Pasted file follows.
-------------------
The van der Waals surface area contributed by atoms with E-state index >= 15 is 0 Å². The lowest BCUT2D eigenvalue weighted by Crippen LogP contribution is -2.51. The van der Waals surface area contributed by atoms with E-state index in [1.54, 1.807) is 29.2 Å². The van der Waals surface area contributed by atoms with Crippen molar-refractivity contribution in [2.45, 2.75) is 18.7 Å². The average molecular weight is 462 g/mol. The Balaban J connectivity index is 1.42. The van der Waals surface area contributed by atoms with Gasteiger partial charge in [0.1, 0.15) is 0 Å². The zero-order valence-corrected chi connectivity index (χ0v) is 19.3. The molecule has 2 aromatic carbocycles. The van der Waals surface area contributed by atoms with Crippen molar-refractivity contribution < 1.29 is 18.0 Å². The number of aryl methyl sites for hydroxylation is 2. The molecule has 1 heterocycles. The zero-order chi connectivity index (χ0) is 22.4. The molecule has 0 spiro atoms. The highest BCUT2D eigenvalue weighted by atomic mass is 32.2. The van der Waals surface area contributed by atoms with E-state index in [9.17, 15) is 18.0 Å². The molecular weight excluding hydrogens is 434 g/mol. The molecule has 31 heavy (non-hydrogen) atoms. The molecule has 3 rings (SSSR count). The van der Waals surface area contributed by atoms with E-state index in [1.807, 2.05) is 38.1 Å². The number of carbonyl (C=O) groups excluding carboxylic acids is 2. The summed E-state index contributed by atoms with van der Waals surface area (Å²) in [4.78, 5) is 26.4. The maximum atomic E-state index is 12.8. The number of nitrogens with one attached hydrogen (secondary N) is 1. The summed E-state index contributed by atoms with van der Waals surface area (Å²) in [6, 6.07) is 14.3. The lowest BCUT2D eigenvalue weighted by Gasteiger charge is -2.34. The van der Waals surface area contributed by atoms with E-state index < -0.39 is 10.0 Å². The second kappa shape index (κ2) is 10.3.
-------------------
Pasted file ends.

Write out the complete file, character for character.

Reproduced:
The van der Waals surface area contributed by atoms with E-state index >= 15 is 0 Å². The lowest BCUT2D eigenvalue weighted by Crippen LogP contribution is -2.51. The van der Waals surface area contributed by atoms with E-state index in [1.54, 1.807) is 29.2 Å². The van der Waals surface area contributed by atoms with Crippen molar-refractivity contribution in [2.45, 2.75) is 18.7 Å². The average molecular weight is 462 g/mol. The Balaban J connectivity index is 1.42. The van der Waals surface area contributed by atoms with Gasteiger partial charge in [0.1, 0.15) is 0 Å². The zero-order valence-corrected chi connectivity index (χ0v) is 19.3. The molecule has 2 aromatic carbocycles. The van der Waals surface area contributed by atoms with Crippen molar-refractivity contribution < 1.29 is 18.0 Å². The number of aryl methyl sites for hydroxylation is 2. The molecule has 1 heterocycles. The zero-order chi connectivity index (χ0) is 22.4. The molecule has 0 spiro atoms. The highest BCUT2D eigenvalue weighted by atomic mass is 32.2. The van der Waals surface area contributed by atoms with E-state index in [9.17, 15) is 18.0 Å². The molecular weight excluding hydrogens is 434 g/mol. The molecule has 31 heavy (non-hydrogen) atoms. The molecule has 3 rings (SSSR count). The van der Waals surface area contributed by atoms with E-state index in [1.807, 2.05) is 38.1 Å². The number of carbonyl (C=O) groups excluding carboxylic acids is 2. The summed E-state index contributed by atoms with van der Waals surface area (Å²) in [4.78, 5) is 26.4. The maximum atomic E-state index is 12.8. The number of nitrogens with one attached hydrogen (secondary N) is 1. The summed E-state index contributed by atoms with van der Waals surface area (Å²) in [6, 6.07) is 14.3. The lowest BCUT2D eigenvalue weighted by Gasteiger charge is -2.34. The van der Waals surface area contributed by atoms with E-state index < -0.39 is 10.0 Å². The second kappa shape index (κ2) is 10.3.